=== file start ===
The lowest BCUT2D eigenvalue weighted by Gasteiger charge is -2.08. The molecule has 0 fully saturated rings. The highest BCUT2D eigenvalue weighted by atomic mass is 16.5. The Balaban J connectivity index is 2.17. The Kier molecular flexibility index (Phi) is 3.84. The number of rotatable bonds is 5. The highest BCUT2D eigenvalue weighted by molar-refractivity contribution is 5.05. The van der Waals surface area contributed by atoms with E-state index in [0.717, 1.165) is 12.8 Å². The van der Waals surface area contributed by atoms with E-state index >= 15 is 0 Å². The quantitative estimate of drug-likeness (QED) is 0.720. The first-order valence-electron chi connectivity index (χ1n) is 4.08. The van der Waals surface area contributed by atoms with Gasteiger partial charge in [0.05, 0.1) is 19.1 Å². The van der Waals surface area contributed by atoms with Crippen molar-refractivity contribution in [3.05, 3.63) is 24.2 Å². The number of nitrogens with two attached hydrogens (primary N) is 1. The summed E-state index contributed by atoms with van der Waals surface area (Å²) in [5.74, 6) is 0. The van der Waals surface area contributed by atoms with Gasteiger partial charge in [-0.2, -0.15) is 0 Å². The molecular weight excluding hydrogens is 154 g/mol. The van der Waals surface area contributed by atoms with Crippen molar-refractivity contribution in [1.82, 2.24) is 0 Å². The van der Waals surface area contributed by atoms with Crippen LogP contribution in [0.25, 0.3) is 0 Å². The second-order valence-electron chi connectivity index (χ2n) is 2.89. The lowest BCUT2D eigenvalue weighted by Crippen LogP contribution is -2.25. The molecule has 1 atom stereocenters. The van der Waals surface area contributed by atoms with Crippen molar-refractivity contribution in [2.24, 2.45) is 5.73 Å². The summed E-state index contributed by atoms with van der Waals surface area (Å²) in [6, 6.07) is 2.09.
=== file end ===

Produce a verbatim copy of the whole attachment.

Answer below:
The lowest BCUT2D eigenvalue weighted by Gasteiger charge is -2.08. The molecule has 0 fully saturated rings. The highest BCUT2D eigenvalue weighted by atomic mass is 16.5. The Balaban J connectivity index is 2.17. The Kier molecular flexibility index (Phi) is 3.84. The number of rotatable bonds is 5. The highest BCUT2D eigenvalue weighted by molar-refractivity contribution is 5.05. The van der Waals surface area contributed by atoms with E-state index in [0.717, 1.165) is 12.8 Å². The van der Waals surface area contributed by atoms with E-state index >= 15 is 0 Å². The quantitative estimate of drug-likeness (QED) is 0.720. The first-order valence-electron chi connectivity index (χ1n) is 4.08. The van der Waals surface area contributed by atoms with Gasteiger partial charge in [0.05, 0.1) is 19.1 Å². The van der Waals surface area contributed by atoms with Crippen molar-refractivity contribution in [3.05, 3.63) is 24.2 Å². The number of nitrogens with two attached hydrogens (primary N) is 1. The summed E-state index contributed by atoms with van der Waals surface area (Å²) in [5.74, 6) is 0. The van der Waals surface area contributed by atoms with Gasteiger partial charge in [-0.2, -0.15) is 0 Å². The molecular weight excluding hydrogens is 154 g/mol. The van der Waals surface area contributed by atoms with Crippen molar-refractivity contribution in [1.82, 2.24) is 0 Å². The van der Waals surface area contributed by atoms with Crippen LogP contribution in [0.25, 0.3) is 0 Å². The second-order valence-electron chi connectivity index (χ2n) is 2.89. The lowest BCUT2D eigenvalue weighted by Crippen LogP contribution is -2.25. The molecule has 1 atom stereocenters. The van der Waals surface area contributed by atoms with Crippen molar-refractivity contribution in [2.24, 2.45) is 5.73 Å². The summed E-state index contributed by atoms with van der Waals surface area (Å²) in [6, 6.07) is 2.09.